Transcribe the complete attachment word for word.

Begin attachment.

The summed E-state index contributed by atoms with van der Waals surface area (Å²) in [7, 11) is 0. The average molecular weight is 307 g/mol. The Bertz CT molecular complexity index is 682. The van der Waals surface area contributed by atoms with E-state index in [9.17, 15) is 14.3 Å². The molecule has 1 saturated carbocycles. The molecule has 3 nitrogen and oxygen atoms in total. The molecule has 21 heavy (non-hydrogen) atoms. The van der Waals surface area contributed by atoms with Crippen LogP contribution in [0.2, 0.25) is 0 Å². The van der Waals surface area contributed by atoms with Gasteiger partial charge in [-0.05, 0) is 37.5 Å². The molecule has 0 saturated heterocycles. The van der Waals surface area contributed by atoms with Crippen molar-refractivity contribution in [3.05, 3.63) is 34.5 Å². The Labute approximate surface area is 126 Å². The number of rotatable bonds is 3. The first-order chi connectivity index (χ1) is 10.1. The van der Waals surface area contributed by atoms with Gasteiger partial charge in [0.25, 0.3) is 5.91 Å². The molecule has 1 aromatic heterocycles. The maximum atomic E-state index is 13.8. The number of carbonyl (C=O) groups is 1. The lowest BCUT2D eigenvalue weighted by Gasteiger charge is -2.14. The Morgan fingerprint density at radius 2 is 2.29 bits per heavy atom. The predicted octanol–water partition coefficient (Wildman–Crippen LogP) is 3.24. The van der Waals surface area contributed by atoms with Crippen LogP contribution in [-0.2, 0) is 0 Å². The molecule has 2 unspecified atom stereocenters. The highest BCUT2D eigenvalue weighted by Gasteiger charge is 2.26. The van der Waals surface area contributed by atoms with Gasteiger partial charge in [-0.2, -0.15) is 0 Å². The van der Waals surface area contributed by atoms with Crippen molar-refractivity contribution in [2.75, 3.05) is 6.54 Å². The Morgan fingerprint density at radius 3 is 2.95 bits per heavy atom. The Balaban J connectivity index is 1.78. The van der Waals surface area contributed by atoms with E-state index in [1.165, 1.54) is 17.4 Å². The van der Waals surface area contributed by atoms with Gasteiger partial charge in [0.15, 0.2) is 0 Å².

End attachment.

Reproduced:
The summed E-state index contributed by atoms with van der Waals surface area (Å²) in [7, 11) is 0. The average molecular weight is 307 g/mol. The Bertz CT molecular complexity index is 682. The van der Waals surface area contributed by atoms with E-state index in [9.17, 15) is 14.3 Å². The molecule has 1 saturated carbocycles. The molecule has 3 nitrogen and oxygen atoms in total. The molecule has 21 heavy (non-hydrogen) atoms. The van der Waals surface area contributed by atoms with Crippen LogP contribution in [0.2, 0.25) is 0 Å². The van der Waals surface area contributed by atoms with Gasteiger partial charge in [-0.05, 0) is 37.5 Å². The molecule has 0 saturated heterocycles. The van der Waals surface area contributed by atoms with Crippen molar-refractivity contribution in [3.05, 3.63) is 34.5 Å². The Labute approximate surface area is 126 Å². The number of rotatable bonds is 3. The first-order chi connectivity index (χ1) is 10.1. The van der Waals surface area contributed by atoms with Gasteiger partial charge in [0.25, 0.3) is 5.91 Å². The molecule has 1 aromatic heterocycles. The maximum atomic E-state index is 13.8. The number of carbonyl (C=O) groups is 1. The lowest BCUT2D eigenvalue weighted by Gasteiger charge is -2.14. The Morgan fingerprint density at radius 2 is 2.29 bits per heavy atom. The predicted octanol–water partition coefficient (Wildman–Crippen LogP) is 3.24. The van der Waals surface area contributed by atoms with Crippen LogP contribution in [-0.2, 0) is 0 Å². The molecule has 2 unspecified atom stereocenters. The highest BCUT2D eigenvalue weighted by Gasteiger charge is 2.26. The van der Waals surface area contributed by atoms with Gasteiger partial charge in [-0.2, -0.15) is 0 Å². The van der Waals surface area contributed by atoms with Crippen molar-refractivity contribution in [2.75, 3.05) is 6.54 Å². The Morgan fingerprint density at radius 3 is 2.95 bits per heavy atom. The Balaban J connectivity index is 1.78. The van der Waals surface area contributed by atoms with E-state index in [1.165, 1.54) is 17.4 Å². The van der Waals surface area contributed by atoms with Gasteiger partial charge in [0.15, 0.2) is 0 Å².